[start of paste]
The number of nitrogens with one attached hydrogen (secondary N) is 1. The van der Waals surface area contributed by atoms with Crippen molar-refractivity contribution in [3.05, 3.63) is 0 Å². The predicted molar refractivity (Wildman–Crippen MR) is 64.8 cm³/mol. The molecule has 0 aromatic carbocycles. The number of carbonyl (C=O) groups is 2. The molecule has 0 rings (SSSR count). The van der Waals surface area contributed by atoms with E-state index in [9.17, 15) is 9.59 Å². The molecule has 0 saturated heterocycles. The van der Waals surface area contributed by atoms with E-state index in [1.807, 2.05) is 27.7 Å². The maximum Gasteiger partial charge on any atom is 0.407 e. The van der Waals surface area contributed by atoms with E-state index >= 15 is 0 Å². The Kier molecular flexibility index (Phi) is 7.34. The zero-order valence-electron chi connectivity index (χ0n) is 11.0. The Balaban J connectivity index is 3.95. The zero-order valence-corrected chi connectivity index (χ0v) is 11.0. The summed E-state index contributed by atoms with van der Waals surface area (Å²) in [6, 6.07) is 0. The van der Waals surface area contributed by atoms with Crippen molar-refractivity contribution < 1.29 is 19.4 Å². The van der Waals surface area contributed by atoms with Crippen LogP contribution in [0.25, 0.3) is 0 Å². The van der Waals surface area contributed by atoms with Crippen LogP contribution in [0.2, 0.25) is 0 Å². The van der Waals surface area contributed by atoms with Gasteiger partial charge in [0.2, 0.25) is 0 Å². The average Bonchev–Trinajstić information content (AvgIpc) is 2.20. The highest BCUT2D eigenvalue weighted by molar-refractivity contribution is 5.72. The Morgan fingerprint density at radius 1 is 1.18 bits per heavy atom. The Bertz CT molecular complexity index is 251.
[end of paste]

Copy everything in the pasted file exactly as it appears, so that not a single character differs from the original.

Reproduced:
The number of nitrogens with one attached hydrogen (secondary N) is 1. The van der Waals surface area contributed by atoms with Crippen molar-refractivity contribution in [3.05, 3.63) is 0 Å². The predicted molar refractivity (Wildman–Crippen MR) is 64.8 cm³/mol. The molecule has 0 aromatic carbocycles. The number of carbonyl (C=O) groups is 2. The molecule has 0 rings (SSSR count). The van der Waals surface area contributed by atoms with E-state index in [9.17, 15) is 9.59 Å². The molecule has 0 saturated heterocycles. The van der Waals surface area contributed by atoms with E-state index in [1.807, 2.05) is 27.7 Å². The maximum Gasteiger partial charge on any atom is 0.407 e. The van der Waals surface area contributed by atoms with E-state index >= 15 is 0 Å². The Kier molecular flexibility index (Phi) is 7.34. The zero-order valence-electron chi connectivity index (χ0n) is 11.0. The Balaban J connectivity index is 3.95. The zero-order valence-corrected chi connectivity index (χ0v) is 11.0. The summed E-state index contributed by atoms with van der Waals surface area (Å²) in [6, 6.07) is 0. The van der Waals surface area contributed by atoms with Crippen molar-refractivity contribution < 1.29 is 19.4 Å². The van der Waals surface area contributed by atoms with Crippen LogP contribution in [0.25, 0.3) is 0 Å². The van der Waals surface area contributed by atoms with Crippen LogP contribution in [0.2, 0.25) is 0 Å². The van der Waals surface area contributed by atoms with Gasteiger partial charge in [0.2, 0.25) is 0 Å². The average Bonchev–Trinajstić information content (AvgIpc) is 2.20. The highest BCUT2D eigenvalue weighted by molar-refractivity contribution is 5.72. The Morgan fingerprint density at radius 1 is 1.18 bits per heavy atom. The Bertz CT molecular complexity index is 251.